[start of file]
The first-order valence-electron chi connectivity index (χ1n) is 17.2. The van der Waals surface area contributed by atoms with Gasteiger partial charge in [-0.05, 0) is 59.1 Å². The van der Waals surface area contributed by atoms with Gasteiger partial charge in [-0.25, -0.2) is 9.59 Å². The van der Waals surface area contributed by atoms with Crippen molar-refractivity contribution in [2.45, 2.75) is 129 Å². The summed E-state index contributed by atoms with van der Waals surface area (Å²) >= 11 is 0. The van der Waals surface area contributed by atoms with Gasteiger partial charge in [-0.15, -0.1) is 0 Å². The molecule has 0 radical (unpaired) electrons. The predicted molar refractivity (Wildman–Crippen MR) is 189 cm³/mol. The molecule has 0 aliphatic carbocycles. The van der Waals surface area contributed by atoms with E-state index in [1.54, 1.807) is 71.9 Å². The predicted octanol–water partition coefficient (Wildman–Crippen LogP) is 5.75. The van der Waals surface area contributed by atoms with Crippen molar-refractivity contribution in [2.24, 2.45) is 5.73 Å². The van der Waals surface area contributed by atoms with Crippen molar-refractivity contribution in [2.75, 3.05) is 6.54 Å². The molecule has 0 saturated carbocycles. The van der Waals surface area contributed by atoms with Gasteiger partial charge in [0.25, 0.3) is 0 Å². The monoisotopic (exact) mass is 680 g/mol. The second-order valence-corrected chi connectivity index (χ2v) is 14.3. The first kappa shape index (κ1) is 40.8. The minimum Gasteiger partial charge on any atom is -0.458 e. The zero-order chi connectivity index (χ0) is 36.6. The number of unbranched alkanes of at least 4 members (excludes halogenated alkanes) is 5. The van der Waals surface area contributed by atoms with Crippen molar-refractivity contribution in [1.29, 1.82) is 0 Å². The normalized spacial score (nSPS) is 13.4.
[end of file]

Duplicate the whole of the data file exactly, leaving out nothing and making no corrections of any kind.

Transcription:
The first-order valence-electron chi connectivity index (χ1n) is 17.2. The van der Waals surface area contributed by atoms with Gasteiger partial charge in [-0.05, 0) is 59.1 Å². The van der Waals surface area contributed by atoms with Gasteiger partial charge in [-0.25, -0.2) is 9.59 Å². The van der Waals surface area contributed by atoms with Crippen molar-refractivity contribution in [2.45, 2.75) is 129 Å². The summed E-state index contributed by atoms with van der Waals surface area (Å²) >= 11 is 0. The van der Waals surface area contributed by atoms with Gasteiger partial charge in [-0.15, -0.1) is 0 Å². The molecule has 0 radical (unpaired) electrons. The predicted molar refractivity (Wildman–Crippen MR) is 189 cm³/mol. The molecule has 0 aliphatic carbocycles. The van der Waals surface area contributed by atoms with E-state index in [1.54, 1.807) is 71.9 Å². The predicted octanol–water partition coefficient (Wildman–Crippen LogP) is 5.75. The van der Waals surface area contributed by atoms with Crippen molar-refractivity contribution in [2.24, 2.45) is 5.73 Å². The van der Waals surface area contributed by atoms with Crippen molar-refractivity contribution in [2.75, 3.05) is 6.54 Å². The molecule has 0 saturated carbocycles. The van der Waals surface area contributed by atoms with Gasteiger partial charge in [0.25, 0.3) is 0 Å². The monoisotopic (exact) mass is 680 g/mol. The second-order valence-corrected chi connectivity index (χ2v) is 14.3. The first kappa shape index (κ1) is 40.8. The minimum Gasteiger partial charge on any atom is -0.458 e. The zero-order chi connectivity index (χ0) is 36.6. The number of unbranched alkanes of at least 4 members (excludes halogenated alkanes) is 5. The van der Waals surface area contributed by atoms with Crippen molar-refractivity contribution in [1.29, 1.82) is 0 Å². The normalized spacial score (nSPS) is 13.4.